customize your emergency-fund amount based on your own situation. The basic question is this:

How much time would you want to replace your job

if you lost yours? The key swing factors that

should affect your decision are how flexible you are

in terms of your career choices and lifestyle.

Consider holding a larger emergency fund (six months’ to a year’s worth of living expenses—or more) if you:









Have a high-paying job

Hold a position in a highly specialized field

Are self-employed

Work on a freelance/contract basis

Have dependents

Have a nonworking spouse

Have high fixed expenses, such as a mortgage, auto loans, and tuition bills

Have a pre-existing medical condition that could result in hefty health-care bills if you were forced to purchase private health insurance

On the flip side, you may be able to get by with a smaller emergency fund if you:




Have a good degree of career flexibility because you are in a lower-paying position and/or haven’t yet developed a special- ized career path

Have other sources of income that could help defray a large share of household expenses, such as a working spouse

Have a great degree of lifestyle flexibility (for example, you would be willing to relocate or get a roommate)

2. Focus on the essentials Setting aside even three months worth of living expenses might sound like a daunting sum,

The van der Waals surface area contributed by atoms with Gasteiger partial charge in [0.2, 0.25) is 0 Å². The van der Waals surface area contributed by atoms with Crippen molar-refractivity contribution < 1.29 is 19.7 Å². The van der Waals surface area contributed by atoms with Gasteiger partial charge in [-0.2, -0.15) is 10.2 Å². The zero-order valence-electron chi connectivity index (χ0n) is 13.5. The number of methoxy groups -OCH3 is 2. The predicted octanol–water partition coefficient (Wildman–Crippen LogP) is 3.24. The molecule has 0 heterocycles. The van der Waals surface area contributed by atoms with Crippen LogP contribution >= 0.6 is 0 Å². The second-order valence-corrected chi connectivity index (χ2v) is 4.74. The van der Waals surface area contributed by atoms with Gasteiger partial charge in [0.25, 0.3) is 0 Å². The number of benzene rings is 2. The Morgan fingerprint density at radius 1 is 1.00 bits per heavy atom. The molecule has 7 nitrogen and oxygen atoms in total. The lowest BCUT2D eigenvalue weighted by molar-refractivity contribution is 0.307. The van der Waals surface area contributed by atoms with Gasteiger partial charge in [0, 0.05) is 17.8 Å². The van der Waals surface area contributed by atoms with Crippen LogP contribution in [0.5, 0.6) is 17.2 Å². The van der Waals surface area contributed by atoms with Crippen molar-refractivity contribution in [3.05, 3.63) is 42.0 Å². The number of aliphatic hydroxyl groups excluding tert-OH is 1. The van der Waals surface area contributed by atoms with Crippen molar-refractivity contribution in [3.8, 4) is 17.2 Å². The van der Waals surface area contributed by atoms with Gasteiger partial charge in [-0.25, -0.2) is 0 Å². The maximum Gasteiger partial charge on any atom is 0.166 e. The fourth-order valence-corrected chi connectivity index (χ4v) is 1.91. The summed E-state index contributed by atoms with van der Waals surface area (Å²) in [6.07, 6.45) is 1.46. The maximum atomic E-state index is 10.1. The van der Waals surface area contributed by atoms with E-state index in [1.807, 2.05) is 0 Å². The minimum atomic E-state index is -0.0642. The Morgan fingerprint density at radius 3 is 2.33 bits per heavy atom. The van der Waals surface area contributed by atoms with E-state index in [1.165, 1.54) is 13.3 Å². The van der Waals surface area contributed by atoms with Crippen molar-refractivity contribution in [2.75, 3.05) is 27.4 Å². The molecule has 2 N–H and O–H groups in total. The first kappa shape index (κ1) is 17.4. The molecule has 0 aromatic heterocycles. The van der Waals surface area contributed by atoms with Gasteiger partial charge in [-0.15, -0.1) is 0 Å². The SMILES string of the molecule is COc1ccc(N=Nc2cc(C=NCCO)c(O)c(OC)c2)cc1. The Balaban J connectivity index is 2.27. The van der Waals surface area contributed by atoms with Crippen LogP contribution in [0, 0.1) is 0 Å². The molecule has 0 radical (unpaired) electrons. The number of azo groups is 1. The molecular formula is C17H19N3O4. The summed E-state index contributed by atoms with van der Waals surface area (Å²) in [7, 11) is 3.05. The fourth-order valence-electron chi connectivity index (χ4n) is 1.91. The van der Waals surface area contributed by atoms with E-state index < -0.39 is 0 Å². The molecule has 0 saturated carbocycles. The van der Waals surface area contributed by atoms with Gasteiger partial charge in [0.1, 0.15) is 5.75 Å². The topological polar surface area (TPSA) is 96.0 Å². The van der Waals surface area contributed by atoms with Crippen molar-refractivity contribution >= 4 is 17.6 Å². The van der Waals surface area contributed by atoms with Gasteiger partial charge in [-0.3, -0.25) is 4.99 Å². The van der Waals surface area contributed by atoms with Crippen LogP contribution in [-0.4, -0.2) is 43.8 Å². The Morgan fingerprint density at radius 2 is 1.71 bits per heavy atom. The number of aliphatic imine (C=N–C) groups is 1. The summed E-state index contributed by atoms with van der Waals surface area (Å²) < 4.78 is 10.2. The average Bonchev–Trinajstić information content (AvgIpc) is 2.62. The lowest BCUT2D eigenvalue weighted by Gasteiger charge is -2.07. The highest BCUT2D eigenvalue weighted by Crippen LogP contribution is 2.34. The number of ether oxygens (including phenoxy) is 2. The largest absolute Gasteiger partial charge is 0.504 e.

particularly if you look back on your real-life spend- ing habits. But once you strip out discretionary expenses that you could easily live without if you needed to, your emergency-fund amount is going to look a lot more manageable. To help find the right emergency-fund target, look back on your fixed expenses during the past several months:

mortgage or rent, taxes, utilities, insurance, car payments, and food bills.

Bear in mind, however, that one key expense category could spike up if you lost your job: health- care costs. Your company’s human resources administrator should be able to provide you with a quote on what obtaining COBRA continuation health coverage would cost, and you can also go to ehealthinsurance.com to obtain a range of insur- ance quotes for a person/family in your age range.

3. Build a two-part emergency fund

If you’ve decided to be conservative and build a

large emergency fund—and I think that’s a good strategy for those of you with higher-paying jobs and high fixed costs—you might consider splitting it into two pieces. For example, you might park three months’ worth of living expenses in a traditional emergency-fund parking place (or a com- bination of them): your checking and savings account, a CD, money market account, or money market mutual fund.

To help address the fact that those truly safe

investments are yielding next to nothing, you could then put another nine months’ worth of expenses (or more) in a vehicle that would deliver

a slightly higher yield in exchange for modest

fluctuations in principal value. A short-term bond

Index VBISX would be appropriate for this role. If you’re in a higher tax bracket, consider a short-term municipal fund; Fidelity Short-

are some of Morningstar’s favorites in this cate- gory, both receiving an Analyst Rating of Gold.

4. Multitask through a Roth

What if you’re trying to build an emergency fund while saving for retirement at the same time?

If that’s you, you can consider building at least part of your emergency fund in a Roth IRA. This can be a viable option because the Roth, unlike

a traditional IRA or 401(k), enables you to